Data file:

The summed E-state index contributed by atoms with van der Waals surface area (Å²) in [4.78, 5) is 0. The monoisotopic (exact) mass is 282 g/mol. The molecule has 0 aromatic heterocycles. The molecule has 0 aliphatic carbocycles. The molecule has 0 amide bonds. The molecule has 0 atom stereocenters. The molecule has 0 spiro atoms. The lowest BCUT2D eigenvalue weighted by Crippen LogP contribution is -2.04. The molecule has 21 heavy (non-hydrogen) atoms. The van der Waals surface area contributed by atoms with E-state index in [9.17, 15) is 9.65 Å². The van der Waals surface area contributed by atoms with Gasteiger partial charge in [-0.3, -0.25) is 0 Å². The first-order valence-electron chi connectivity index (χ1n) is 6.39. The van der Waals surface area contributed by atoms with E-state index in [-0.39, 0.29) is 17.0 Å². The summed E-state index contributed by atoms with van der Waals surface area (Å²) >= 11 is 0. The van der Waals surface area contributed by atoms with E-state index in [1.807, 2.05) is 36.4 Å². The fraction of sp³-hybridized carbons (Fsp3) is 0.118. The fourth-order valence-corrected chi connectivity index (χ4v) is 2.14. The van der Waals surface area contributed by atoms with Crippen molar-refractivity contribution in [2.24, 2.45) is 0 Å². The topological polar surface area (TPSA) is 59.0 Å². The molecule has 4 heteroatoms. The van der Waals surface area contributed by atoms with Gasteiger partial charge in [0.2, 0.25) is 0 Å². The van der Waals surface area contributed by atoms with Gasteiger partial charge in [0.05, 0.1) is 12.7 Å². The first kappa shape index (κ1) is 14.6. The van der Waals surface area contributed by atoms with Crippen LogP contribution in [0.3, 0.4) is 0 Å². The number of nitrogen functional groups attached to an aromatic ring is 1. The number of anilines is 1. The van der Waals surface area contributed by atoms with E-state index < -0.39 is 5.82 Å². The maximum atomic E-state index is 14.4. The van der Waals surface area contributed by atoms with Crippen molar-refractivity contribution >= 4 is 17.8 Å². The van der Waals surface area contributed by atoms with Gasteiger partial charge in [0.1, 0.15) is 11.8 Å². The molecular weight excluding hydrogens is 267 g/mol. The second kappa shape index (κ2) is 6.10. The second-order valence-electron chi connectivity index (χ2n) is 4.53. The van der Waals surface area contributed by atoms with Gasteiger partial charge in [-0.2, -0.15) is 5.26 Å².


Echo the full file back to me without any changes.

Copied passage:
The summed E-state index contributed by atoms with van der Waals surface area (Å²) in [4.78, 5) is 0. The monoisotopic (exact) mass is 282 g/mol. The molecule has 0 aromatic heterocycles. The molecule has 0 aliphatic carbocycles. The molecule has 0 amide bonds. The molecule has 0 atom stereocenters. The molecule has 0 spiro atoms. The lowest BCUT2D eigenvalue weighted by Crippen LogP contribution is -2.04. The molecule has 21 heavy (non-hydrogen) atoms. The van der Waals surface area contributed by atoms with E-state index in [9.17, 15) is 9.65 Å². The van der Waals surface area contributed by atoms with Gasteiger partial charge in [-0.3, -0.25) is 0 Å². The first-order valence-electron chi connectivity index (χ1n) is 6.39. The van der Waals surface area contributed by atoms with E-state index in [-0.39, 0.29) is 17.0 Å². The summed E-state index contributed by atoms with van der Waals surface area (Å²) >= 11 is 0. The van der Waals surface area contributed by atoms with E-state index in [1.807, 2.05) is 36.4 Å². The fraction of sp³-hybridized carbons (Fsp3) is 0.118. The fourth-order valence-corrected chi connectivity index (χ4v) is 2.14. The van der Waals surface area contributed by atoms with Crippen molar-refractivity contribution in [2.24, 2.45) is 0 Å². The topological polar surface area (TPSA) is 59.0 Å². The molecule has 4 heteroatoms. The van der Waals surface area contributed by atoms with Gasteiger partial charge in [0.2, 0.25) is 0 Å². The van der Waals surface area contributed by atoms with Gasteiger partial charge in [0.05, 0.1) is 12.7 Å². The first kappa shape index (κ1) is 14.6. The van der Waals surface area contributed by atoms with Crippen LogP contribution in [0.3, 0.4) is 0 Å². The number of nitrogen functional groups attached to an aromatic ring is 1. The number of anilines is 1. The van der Waals surface area contributed by atoms with E-state index < -0.39 is 5.82 Å². The maximum atomic E-state index is 14.4. The van der Waals surface area contributed by atoms with Crippen molar-refractivity contribution >= 4 is 17.8 Å². The van der Waals surface area contributed by atoms with Gasteiger partial charge in [0.1, 0.15) is 11.8 Å². The molecular weight excluding hydrogens is 267 g/mol. The second kappa shape index (κ2) is 6.10. The second-order valence-electron chi connectivity index (χ2n) is 4.53. The van der Waals surface area contributed by atoms with Gasteiger partial charge in [-0.2, -0.15) is 5.26 Å².